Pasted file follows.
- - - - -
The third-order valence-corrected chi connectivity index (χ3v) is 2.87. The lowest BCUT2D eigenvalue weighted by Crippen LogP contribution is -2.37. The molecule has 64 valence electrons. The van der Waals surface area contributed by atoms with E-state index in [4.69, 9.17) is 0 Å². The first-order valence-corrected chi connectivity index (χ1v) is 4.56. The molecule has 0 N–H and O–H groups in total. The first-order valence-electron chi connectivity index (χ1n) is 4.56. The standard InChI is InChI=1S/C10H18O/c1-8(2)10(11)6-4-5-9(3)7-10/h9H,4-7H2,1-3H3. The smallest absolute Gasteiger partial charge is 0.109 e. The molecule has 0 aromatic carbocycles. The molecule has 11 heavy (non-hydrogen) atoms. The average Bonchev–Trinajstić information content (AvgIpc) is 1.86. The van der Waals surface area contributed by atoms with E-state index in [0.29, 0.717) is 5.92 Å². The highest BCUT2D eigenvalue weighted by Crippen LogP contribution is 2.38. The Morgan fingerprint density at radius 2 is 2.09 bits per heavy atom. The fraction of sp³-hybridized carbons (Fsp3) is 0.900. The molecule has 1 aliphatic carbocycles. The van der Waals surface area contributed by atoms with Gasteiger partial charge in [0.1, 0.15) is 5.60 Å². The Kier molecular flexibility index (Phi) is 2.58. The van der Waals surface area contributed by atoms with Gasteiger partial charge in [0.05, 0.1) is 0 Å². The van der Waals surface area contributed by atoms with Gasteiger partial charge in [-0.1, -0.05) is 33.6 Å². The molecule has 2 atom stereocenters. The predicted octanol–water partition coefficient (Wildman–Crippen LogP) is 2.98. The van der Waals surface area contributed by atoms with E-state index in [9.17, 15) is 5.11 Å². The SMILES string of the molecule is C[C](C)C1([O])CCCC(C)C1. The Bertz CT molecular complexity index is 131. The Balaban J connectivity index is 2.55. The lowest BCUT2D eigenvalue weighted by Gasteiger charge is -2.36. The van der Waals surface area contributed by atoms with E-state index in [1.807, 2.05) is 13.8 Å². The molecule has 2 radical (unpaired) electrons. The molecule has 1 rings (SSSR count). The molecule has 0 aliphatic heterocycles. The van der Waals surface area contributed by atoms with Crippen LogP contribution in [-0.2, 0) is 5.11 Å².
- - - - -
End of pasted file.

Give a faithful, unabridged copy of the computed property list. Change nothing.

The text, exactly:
The third-order valence-corrected chi connectivity index (χ3v) is 2.87. The lowest BCUT2D eigenvalue weighted by Crippen LogP contribution is -2.37. The molecule has 64 valence electrons. The van der Waals surface area contributed by atoms with E-state index in [4.69, 9.17) is 0 Å². The first-order valence-corrected chi connectivity index (χ1v) is 4.56. The molecule has 0 N–H and O–H groups in total. The first-order valence-electron chi connectivity index (χ1n) is 4.56. The standard InChI is InChI=1S/C10H18O/c1-8(2)10(11)6-4-5-9(3)7-10/h9H,4-7H2,1-3H3. The smallest absolute Gasteiger partial charge is 0.109 e. The molecule has 0 aromatic carbocycles. The molecule has 11 heavy (non-hydrogen) atoms. The average Bonchev–Trinajstić information content (AvgIpc) is 1.86. The van der Waals surface area contributed by atoms with E-state index in [0.29, 0.717) is 5.92 Å². The highest BCUT2D eigenvalue weighted by Crippen LogP contribution is 2.38. The Morgan fingerprint density at radius 2 is 2.09 bits per heavy atom. The fraction of sp³-hybridized carbons (Fsp3) is 0.900. The molecule has 1 aliphatic carbocycles. The van der Waals surface area contributed by atoms with Gasteiger partial charge in [0.1, 0.15) is 5.60 Å². The Kier molecular flexibility index (Phi) is 2.58. The van der Waals surface area contributed by atoms with Gasteiger partial charge in [0.05, 0.1) is 0 Å². The van der Waals surface area contributed by atoms with Gasteiger partial charge in [-0.1, -0.05) is 33.6 Å². The molecule has 2 atom stereocenters. The predicted octanol–water partition coefficient (Wildman–Crippen LogP) is 2.98. The van der Waals surface area contributed by atoms with E-state index in [9.17, 15) is 5.11 Å². The SMILES string of the molecule is C[C](C)C1([O])CCCC(C)C1. The Bertz CT molecular complexity index is 131. The Balaban J connectivity index is 2.55. The lowest BCUT2D eigenvalue weighted by Gasteiger charge is -2.36. The van der Waals surface area contributed by atoms with E-state index in [1.807, 2.05) is 13.8 Å². The molecule has 2 radical (unpaired) electrons. The molecule has 1 rings (SSSR count). The molecule has 0 aliphatic heterocycles. The van der Waals surface area contributed by atoms with Crippen LogP contribution in [-0.2, 0) is 5.11 Å².